Well, my plans were jettisoned in a heartbeat due to that overtime 80 yard pass play from Tebow. Now, I must also prepare a sermon, and preach it three times this weekend (all three of them during playoff games).
Okay, let me explain, and to do it I’ll tell a story. We have cheered for Tim Tebow since we met him when he played at Florida. Nanci and I and our good friends Stu and Linda Weber spent a weekend with Bob and Pam Tebow, Timmy’s parents (the family calls him Timmy, and the jerseys and photos he gave us were signed Timmy, so that’s the name permanently engrained in us).
Since he was then living near the University of Florida, Nanci and I stayed in Timmy’s room at the Tebow home. Nanci is an incurable football fan. So when she opened the closet to hang something up, she took out a jersey and said, “This isn’t just a Tim Tebow jersey. This is actually Tim Tebow’s jersey!”
We kept bumping into things, like a football signed to Timmy by Emmitt Smith, a Heisman football signed by previous Heisman winners, the ESPY Award given to the best male college athlete of the year, and so on—and on and on (I don’t actually own an ESPY award myself; I was narrowly beaten out some years ago.)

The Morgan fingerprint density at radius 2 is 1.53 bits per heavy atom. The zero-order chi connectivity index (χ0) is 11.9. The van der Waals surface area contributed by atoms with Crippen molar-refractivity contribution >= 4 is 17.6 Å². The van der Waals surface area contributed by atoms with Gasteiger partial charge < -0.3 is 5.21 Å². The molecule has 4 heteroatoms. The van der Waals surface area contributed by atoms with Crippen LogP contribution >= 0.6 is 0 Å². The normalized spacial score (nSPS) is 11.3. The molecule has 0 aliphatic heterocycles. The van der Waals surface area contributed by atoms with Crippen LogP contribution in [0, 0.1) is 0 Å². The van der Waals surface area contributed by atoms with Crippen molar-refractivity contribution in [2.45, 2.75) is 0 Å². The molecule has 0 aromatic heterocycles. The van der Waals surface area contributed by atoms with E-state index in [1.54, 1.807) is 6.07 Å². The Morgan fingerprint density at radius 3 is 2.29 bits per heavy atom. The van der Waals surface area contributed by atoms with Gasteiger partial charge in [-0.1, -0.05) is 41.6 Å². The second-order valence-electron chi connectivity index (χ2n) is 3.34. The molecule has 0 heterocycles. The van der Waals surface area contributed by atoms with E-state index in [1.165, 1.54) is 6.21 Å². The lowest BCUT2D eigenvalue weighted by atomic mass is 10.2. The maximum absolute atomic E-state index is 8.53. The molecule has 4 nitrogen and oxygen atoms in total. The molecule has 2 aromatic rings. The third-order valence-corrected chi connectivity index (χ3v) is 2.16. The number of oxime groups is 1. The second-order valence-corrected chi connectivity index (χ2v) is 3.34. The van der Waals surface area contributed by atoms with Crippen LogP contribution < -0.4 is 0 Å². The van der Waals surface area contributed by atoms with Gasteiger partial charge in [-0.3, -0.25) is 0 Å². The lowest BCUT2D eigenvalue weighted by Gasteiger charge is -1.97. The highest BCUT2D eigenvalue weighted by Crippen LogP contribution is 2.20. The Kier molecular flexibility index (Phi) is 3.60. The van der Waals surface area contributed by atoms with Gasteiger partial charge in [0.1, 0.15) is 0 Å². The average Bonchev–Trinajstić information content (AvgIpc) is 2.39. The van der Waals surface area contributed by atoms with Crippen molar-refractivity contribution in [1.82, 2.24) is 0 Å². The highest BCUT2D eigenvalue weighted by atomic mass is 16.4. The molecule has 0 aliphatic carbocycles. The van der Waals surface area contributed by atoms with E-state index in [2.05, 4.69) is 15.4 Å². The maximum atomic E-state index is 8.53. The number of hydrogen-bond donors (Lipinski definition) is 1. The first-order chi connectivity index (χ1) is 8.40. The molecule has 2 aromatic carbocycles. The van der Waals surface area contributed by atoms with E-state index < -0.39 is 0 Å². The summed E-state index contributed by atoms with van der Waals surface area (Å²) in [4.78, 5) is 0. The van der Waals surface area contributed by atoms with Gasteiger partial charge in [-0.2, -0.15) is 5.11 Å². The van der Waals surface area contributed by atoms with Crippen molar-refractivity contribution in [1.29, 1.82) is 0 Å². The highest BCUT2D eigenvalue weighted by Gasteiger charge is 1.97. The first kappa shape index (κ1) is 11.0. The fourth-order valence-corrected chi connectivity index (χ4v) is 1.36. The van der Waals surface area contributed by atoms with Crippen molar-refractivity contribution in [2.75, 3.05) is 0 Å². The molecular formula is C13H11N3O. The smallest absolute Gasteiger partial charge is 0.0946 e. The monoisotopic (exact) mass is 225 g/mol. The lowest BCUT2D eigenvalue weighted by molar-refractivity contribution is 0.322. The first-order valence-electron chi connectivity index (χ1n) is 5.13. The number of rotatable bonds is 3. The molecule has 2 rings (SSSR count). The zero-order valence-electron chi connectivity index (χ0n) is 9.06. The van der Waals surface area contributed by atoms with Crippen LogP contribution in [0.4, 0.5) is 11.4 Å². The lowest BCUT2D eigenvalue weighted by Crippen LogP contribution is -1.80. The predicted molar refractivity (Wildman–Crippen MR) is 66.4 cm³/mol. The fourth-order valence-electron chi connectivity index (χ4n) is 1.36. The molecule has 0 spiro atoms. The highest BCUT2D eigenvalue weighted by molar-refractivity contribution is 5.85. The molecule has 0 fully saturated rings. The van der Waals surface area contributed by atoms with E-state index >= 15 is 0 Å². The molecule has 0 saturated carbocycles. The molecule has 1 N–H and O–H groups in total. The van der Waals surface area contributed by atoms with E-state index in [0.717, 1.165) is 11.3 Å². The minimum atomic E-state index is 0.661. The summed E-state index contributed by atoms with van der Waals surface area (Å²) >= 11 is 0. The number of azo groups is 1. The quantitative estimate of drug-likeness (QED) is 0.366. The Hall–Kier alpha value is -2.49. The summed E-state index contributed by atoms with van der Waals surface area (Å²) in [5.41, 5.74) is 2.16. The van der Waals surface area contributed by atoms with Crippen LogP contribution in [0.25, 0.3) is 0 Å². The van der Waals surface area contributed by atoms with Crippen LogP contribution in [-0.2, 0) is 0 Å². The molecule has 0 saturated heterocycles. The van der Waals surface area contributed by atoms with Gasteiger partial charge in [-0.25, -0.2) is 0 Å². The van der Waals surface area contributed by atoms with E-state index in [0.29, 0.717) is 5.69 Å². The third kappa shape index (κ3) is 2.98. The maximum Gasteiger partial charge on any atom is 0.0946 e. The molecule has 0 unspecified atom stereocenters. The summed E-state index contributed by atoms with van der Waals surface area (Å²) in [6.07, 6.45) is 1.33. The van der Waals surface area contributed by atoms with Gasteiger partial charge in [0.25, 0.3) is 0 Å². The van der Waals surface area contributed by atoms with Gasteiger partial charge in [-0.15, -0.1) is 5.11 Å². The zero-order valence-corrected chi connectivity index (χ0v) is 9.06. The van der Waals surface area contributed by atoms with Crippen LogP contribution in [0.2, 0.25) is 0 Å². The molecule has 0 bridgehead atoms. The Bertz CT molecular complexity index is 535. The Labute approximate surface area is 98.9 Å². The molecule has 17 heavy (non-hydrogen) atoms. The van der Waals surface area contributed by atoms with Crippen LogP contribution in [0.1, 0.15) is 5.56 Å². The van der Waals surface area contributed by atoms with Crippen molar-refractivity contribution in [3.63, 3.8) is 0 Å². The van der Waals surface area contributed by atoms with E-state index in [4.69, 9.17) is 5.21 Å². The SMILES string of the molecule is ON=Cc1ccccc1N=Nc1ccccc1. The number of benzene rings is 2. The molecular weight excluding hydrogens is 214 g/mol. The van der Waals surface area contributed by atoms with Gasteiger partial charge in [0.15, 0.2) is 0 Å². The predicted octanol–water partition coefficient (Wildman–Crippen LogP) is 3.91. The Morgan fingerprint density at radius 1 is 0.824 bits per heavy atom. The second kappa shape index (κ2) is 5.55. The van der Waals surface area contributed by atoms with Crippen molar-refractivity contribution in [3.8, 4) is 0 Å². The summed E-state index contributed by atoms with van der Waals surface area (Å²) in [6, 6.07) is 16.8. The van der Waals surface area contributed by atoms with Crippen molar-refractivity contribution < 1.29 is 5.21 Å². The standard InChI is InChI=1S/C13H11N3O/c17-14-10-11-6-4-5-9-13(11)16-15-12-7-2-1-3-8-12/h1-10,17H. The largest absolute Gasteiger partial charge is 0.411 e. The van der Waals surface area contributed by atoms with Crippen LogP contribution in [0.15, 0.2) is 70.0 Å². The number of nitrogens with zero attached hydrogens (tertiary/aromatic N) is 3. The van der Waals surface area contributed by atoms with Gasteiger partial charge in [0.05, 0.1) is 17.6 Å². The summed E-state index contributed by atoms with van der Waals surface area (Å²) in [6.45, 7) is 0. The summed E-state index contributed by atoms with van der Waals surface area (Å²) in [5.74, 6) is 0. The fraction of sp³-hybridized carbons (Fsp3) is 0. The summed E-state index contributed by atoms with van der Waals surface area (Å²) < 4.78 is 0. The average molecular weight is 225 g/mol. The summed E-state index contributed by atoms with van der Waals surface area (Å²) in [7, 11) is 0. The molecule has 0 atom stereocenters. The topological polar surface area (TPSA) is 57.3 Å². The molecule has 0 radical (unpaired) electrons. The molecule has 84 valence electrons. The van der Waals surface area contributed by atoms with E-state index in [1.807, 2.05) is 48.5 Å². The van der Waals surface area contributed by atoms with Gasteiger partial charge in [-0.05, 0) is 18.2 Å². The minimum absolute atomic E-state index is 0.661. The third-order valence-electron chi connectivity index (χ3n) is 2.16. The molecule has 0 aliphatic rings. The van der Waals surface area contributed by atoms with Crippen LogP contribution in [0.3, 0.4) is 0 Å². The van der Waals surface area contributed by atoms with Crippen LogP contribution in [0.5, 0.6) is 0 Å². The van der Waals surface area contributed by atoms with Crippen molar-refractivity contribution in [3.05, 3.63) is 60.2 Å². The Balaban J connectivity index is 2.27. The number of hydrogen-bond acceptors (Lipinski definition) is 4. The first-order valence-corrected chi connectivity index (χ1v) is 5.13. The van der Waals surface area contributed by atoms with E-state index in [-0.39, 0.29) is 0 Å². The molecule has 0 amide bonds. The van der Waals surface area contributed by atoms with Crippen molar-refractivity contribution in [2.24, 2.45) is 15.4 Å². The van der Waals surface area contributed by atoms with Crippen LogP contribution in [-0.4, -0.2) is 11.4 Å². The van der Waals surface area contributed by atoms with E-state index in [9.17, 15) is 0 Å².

Fortunately we didn’t have to worry about tripping over the Heisman Trophy, because it was twenty feet away, safely tucked in a corner of the living room, where Nanci and I managed to find it and get the obligatory photo. (Then I took one of Bob and Pam, who I’m sure had never before had a picture with the Heisman. We have no Heisman in our living room, so it was kind of cool.)
We had a great evening fellowshipping and telling stories with the Tebows and Webers. (Bob and Stu had attended Portland’s Western Seminary together, where I attended a few years later.) We laughed and laughed, and talked about our love for Jesus, and told each other about our families. The next day we went early to the Florida Gator game. We were with friends and family of players as they came through the brick lined “Gator Walk” before the game. Tim stopped to greet his parents and meet us.
How early were we there? Check out the empty stands!
Then the stands started filling up: